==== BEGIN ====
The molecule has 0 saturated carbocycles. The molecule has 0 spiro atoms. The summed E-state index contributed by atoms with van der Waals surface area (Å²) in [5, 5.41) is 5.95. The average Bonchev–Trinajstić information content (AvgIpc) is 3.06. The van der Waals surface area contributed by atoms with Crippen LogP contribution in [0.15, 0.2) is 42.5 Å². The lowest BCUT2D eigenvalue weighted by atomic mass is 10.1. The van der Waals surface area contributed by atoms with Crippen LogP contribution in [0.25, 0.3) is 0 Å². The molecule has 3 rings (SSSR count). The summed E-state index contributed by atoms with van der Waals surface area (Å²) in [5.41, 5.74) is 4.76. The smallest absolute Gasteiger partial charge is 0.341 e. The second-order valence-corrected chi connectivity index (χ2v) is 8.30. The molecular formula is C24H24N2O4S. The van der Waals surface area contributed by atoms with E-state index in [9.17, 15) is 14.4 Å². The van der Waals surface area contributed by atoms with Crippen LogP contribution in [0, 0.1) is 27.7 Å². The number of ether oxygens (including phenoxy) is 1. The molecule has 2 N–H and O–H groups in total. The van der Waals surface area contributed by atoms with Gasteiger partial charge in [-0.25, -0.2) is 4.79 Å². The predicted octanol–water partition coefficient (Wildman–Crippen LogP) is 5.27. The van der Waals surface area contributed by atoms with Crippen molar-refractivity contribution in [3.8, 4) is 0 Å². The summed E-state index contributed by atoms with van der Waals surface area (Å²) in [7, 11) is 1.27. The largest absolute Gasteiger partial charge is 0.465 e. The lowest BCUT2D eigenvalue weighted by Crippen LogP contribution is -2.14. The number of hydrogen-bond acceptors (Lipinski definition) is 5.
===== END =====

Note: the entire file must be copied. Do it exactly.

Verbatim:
The molecule has 0 saturated carbocycles. The molecule has 0 spiro atoms. The summed E-state index contributed by atoms with van der Waals surface area (Å²) in [5, 5.41) is 5.95. The average Bonchev–Trinajstić information content (AvgIpc) is 3.06. The van der Waals surface area contributed by atoms with Crippen LogP contribution in [0.15, 0.2) is 42.5 Å². The lowest BCUT2D eigenvalue weighted by atomic mass is 10.1. The van der Waals surface area contributed by atoms with Crippen LogP contribution in [0.25, 0.3) is 0 Å². The molecule has 3 rings (SSSR count). The summed E-state index contributed by atoms with van der Waals surface area (Å²) in [5.41, 5.74) is 4.76. The smallest absolute Gasteiger partial charge is 0.341 e. The second-order valence-corrected chi connectivity index (χ2v) is 8.30. The molecular formula is C24H24N2O4S. The van der Waals surface area contributed by atoms with E-state index in [9.17, 15) is 14.4 Å². The van der Waals surface area contributed by atoms with Crippen LogP contribution in [0, 0.1) is 27.7 Å². The number of ether oxygens (including phenoxy) is 1. The molecule has 2 N–H and O–H groups in total. The van der Waals surface area contributed by atoms with Gasteiger partial charge in [-0.25, -0.2) is 4.79 Å². The predicted octanol–water partition coefficient (Wildman–Crippen LogP) is 5.27. The van der Waals surface area contributed by atoms with Crippen molar-refractivity contribution in [3.8, 4) is 0 Å². The summed E-state index contributed by atoms with van der Waals surface area (Å²) in [7, 11) is 1.27. The largest absolute Gasteiger partial charge is 0.465 e. The lowest BCUT2D eigenvalue weighted by Crippen LogP contribution is -2.14. The number of hydrogen-bond acceptors (Lipinski definition) is 5.